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Found 9 results

  1. I am looking for a better way to adjust proof in liqueurs. By better, I mean better than add water, re-distill sample for obscuration, repeat, etc. I'm not that smart, so an example would be great. We proof our basic spirits with hydrometers, by weight, Can someone walk me through the correct way to take a small sample and figure out how much water to add to bring it down to a specific proof? I understand that we would still need to re-distill the end product to ensure it is, indeed, the correct proof. Thanks, Todd
  2. So I would love to make an agricole style rhum, but know that cane juice is basically only stable for a few hours, with all the agricole producers essentially situated on cane plantations. That being said I feel like I have heard of frozen cane juice, and was wondering if anyone knew if it was viable to get a shipment of cane juice essentially flash frozen at the source, which could then be quickly melted down and pitched for a fermentation? On a similar vein, is it possible to get a shipment of cane itself and press it in house for the juice? (Though that sounds like more trouble then it's worth)
  3. Does anyone here have a specific yeast they use/suggest that stands out in creating the flavor profile of a classic grassy agricole or cachaca?
  4. Similar to my post on cane juice, I am seeking a sugar source for rum fermentation as un-refined as possible. The least heat treatment, least separation, etc etc. There's the obvious thread about panela in the forum, but what about other cultural un-refined sugars? Muscovado, Sucanat, Rapadura, Demerara, and Turbinado come to mind. Does anyone (either on the sugar side or distilling side) have experience with these and Panela? How do they differ? Extending from that, I know sugar daddy is big here for panela, does he or anyone else stock Sucanat and Muscovado?
  5. Guys, i was looking for some guidance on bulk pricing of raw materials. i know location matters, but if you can give local pricing ranges that would be great again i thank you for your help what should i expect for the following - just trying to understand what i should pay so that i can negotiate the prices -Bulk Molasses (any type) -None GMO corn (dent corn) -sugar (any type) -2 row Malt -rye -wheat I thank you again for you help here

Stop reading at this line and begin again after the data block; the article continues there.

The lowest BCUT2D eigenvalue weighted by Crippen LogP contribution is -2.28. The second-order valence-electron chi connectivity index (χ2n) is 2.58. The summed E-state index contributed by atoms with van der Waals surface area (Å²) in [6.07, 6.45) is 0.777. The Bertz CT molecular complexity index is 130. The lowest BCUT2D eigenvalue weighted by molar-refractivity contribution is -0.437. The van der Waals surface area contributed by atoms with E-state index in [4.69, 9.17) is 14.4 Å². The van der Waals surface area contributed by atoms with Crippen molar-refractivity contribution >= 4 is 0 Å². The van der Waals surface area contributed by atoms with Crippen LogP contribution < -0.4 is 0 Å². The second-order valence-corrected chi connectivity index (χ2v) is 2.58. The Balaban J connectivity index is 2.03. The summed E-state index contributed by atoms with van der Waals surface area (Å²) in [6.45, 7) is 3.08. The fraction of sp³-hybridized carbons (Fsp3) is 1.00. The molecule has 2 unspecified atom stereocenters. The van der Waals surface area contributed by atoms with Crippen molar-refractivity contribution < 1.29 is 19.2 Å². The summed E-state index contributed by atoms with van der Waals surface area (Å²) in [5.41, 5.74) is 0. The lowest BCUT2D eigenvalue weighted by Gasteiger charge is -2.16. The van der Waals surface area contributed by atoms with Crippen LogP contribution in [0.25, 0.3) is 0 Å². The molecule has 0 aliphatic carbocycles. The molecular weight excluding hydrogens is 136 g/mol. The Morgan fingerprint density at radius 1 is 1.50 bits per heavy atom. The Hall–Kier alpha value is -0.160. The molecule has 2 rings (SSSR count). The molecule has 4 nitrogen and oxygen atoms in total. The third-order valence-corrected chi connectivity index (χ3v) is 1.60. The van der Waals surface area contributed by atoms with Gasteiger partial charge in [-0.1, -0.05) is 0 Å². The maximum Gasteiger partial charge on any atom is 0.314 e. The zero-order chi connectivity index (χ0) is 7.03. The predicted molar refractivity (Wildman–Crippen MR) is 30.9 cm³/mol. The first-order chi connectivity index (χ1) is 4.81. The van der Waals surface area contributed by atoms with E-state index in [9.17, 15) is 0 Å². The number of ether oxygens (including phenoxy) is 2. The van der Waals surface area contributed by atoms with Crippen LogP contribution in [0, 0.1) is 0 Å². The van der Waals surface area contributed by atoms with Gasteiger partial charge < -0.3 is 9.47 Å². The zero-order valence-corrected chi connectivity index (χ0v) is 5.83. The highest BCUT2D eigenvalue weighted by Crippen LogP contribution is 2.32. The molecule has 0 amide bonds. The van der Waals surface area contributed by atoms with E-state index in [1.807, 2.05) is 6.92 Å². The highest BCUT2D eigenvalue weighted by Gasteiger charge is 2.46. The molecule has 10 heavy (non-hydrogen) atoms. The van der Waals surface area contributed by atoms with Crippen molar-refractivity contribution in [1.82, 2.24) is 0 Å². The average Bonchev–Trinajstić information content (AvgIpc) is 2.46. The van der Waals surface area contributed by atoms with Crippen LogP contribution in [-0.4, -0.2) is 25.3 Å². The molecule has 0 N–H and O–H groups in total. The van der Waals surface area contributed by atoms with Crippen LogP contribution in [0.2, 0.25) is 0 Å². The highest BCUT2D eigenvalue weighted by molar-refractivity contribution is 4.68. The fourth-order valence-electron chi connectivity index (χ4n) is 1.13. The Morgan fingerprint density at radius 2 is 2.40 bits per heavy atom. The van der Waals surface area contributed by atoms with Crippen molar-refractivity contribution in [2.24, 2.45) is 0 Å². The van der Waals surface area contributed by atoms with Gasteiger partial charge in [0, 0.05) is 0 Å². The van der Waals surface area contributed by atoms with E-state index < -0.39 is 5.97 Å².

6. We're shooting for 4g sugar per oz of product. Anything I should know about sweetening agents? Our initial recipe calls for apple juice, white sugar, and molasses. The sweetness seems about right in terms of sugar, but just not incorporated into the spirit so much as some liqueurs (maybe this just develops in the bottle?). The mouthfeel might be a little thin.
  7. Just wondered if there's anyone out there with experience using an Infrared Spectrometer to determine alcohol content, and what their experiences are. I don't have a chemistry background myself, but am just aware that this is possible. We made a honey liqueur so density-meters don't really help. We currently proof using a glass lab still and hydrometer. It's both time consuming and a bit error prone. I know that Anton-Paar offers these, but is anyone using a cheaper off-the-shelf generic device from another company? I assume you'd just need something that can read the right IR spectrum (3500-3200 cm-1) Also I'm aware that the TTB has their own list of approved stuff, I just want something that can be used quickly and later checked against our lab still / hydrometer.
  8. So I am looking at different ways to improve yield and sugar content without actually forcing a change to the definition of "corn whiskey". I have been doing research on beer production and commonly dextrose can be added prior to fermentation to improve potential alcohol. Since dextrose (corn sugar) is a 100% corn product, if I add 1/2 lb per gallon, can I call my product "corn whiskey". http://www.amazon.com/Corn-Sugar--50-lbs/dp/B0064OACFO/ref=sr_1_9?ie=UTF8&qid=1391302120&sr=8-9&keywords=corn+sugar
  9. Hello, I am brand spanking new to this forum and relatively new to the exciting world of making Whisky. I would like to perfect a small batch recipe that falls under the TTB guidelines of a “Whisky”. Right now I am creating a mash of 2lbs Rye, 2lbs Wheat and 2 lbs or 2 Row Barley Malt. All cracked from a small mill. After boiling the Rye and Wheat into a nice gelatinized soup, I bring my pot to about 155 degF by adding more water and then adding the Malted Barley to convert the Rye and Wheat starches to sugar and keep at this temp for about an hour while stirring. I then pour all this into a 7 gallon homebrew bucket, add 12lbs of sugar and fill with water. After cooling to 75degF, I pitch a special turbo yeast and get about 18% ABV wort. Works great. Good flavor after distilling, and I get a great amount of distilled product, do to my high ABV wort. This is where my question is. By adding the 12lbs of sugar to ferment, am I violating the rules of a TTB Whisky label? If I am violating that rule, is it possible to get as much sugar in such a small ferment container via Barley Malt that can give me a yield of 18% ABV without adding sugar? I have looked online at the TTB BAM and all it says is "fermented from grain", which I am technically doing, but I am also adding more sugar for a higer alcohol yield. Thank you in advance for your responses and time. Really looking forward to participating in this forum. SS